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European countries to resume J&J COVID vaccine deliveries

HBS Reporting

European countries to resume J&J COVID vaccine deliveries

European countries to resume J&J COVID vaccine deliveries

BERLIN (Reuters) – European countries prepared on Wednesday to resume deliveries of Johnson & Johnson’s COVID-19 vaccine and speed up the rollout after Europe’s drug regulator backed the shot.

Germany’s health ministry said it would start deliveries to federal states for use in vaccination centres shortly, and that family doctors should receive the vaccine from week after next.

The European Medicines Agency (EMA) said on Tuesday that it had found a possible link between J&J’s vaccine and rare blood clotting issues in adults who received doses in the United States, but it said that benefits of the one-dose shot outweigh its risks.

The review of a handful of cases prompted a pause in the rollout of the J&J vaccine in Europe and the United States last week, the latest setback to efforts to tackle the pandemic, which has killed more than 3.1 million and infected 142.1 million worldwide.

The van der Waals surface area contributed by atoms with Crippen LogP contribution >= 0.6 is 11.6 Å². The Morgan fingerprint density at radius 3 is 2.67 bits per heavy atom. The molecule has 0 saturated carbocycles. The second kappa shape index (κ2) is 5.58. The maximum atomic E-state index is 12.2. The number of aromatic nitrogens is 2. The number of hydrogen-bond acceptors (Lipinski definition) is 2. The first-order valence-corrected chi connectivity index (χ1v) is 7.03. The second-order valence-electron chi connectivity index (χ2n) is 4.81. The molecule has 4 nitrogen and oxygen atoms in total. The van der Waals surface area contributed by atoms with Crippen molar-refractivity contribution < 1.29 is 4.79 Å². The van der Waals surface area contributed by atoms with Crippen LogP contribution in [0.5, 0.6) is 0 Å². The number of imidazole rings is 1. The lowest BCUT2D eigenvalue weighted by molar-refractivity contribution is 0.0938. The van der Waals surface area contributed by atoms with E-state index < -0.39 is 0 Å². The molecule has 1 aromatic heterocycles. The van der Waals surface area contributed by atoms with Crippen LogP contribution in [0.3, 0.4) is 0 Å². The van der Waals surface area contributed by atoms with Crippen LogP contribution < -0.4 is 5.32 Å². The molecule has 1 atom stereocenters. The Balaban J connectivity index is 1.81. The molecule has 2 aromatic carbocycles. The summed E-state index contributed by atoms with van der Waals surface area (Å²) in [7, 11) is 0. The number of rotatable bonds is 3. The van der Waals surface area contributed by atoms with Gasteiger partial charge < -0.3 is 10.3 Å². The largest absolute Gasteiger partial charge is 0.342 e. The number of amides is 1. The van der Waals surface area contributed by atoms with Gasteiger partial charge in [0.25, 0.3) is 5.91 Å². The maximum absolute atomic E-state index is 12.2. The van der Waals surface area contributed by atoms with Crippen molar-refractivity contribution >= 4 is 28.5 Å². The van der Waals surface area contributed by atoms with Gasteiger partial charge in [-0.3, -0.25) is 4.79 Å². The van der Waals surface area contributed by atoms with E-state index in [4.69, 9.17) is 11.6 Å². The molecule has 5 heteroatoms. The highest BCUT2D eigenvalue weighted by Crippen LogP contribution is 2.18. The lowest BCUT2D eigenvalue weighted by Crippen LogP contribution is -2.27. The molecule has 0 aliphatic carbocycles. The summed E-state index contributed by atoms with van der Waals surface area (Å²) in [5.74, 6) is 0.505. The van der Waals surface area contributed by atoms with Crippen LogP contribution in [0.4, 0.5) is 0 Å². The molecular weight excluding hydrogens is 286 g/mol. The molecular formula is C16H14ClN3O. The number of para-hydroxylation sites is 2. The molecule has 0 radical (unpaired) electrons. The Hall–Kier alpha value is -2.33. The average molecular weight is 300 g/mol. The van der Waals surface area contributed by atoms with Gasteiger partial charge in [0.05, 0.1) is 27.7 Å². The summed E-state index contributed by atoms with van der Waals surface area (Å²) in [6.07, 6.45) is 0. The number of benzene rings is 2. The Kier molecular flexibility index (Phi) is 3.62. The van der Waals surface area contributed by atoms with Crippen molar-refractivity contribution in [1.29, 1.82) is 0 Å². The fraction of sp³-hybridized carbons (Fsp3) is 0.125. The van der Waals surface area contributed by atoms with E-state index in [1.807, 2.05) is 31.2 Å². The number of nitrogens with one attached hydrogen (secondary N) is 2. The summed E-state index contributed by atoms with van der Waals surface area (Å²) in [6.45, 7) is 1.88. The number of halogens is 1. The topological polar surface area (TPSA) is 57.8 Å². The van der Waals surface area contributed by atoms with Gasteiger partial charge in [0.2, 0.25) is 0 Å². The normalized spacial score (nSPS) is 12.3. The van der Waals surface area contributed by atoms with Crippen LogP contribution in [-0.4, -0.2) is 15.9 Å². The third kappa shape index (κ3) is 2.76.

While the EMA said it considers the vaccine safe, it has left it up to the European Union’s member states to decide how to use it, taking a similar stance to that with rival AstraZeneca’s shot.

Greece to start J&J coronavirus vaccinations on May 5The Netherlands plans to resume the use of the vaccine as of Wednesday. Italy’s health ministry recommended that the J&J vaccine be used for people over the age of 60.

In Germany, it was not immediately clear whether regulators would limit the use of J&J’s vaccine to a certain age group, as it had done with the vaccine by AstraZeneca, which its vaccine committee recommends for ages 60 and over. The committee, known as STIKO, is due to meet on Thursday.

Denmark’s health authority expects to announce its decision next week on how to proceed, pending further investigations into the vaccine’s possible link to rare blood clots.

Use of the J&J vaccine was temporarily halted by U.S. regulators last week after rare brain blood clots combined with a low blood platelet count were reported in six women, prompting the company to delay its rollout in Europe. Nearly 8 million people in the United States have received the J&J vaccine.

J&J has said it is working closely with regulators and noted that no clear causal relationship had been established between the clotting cases and its shot.

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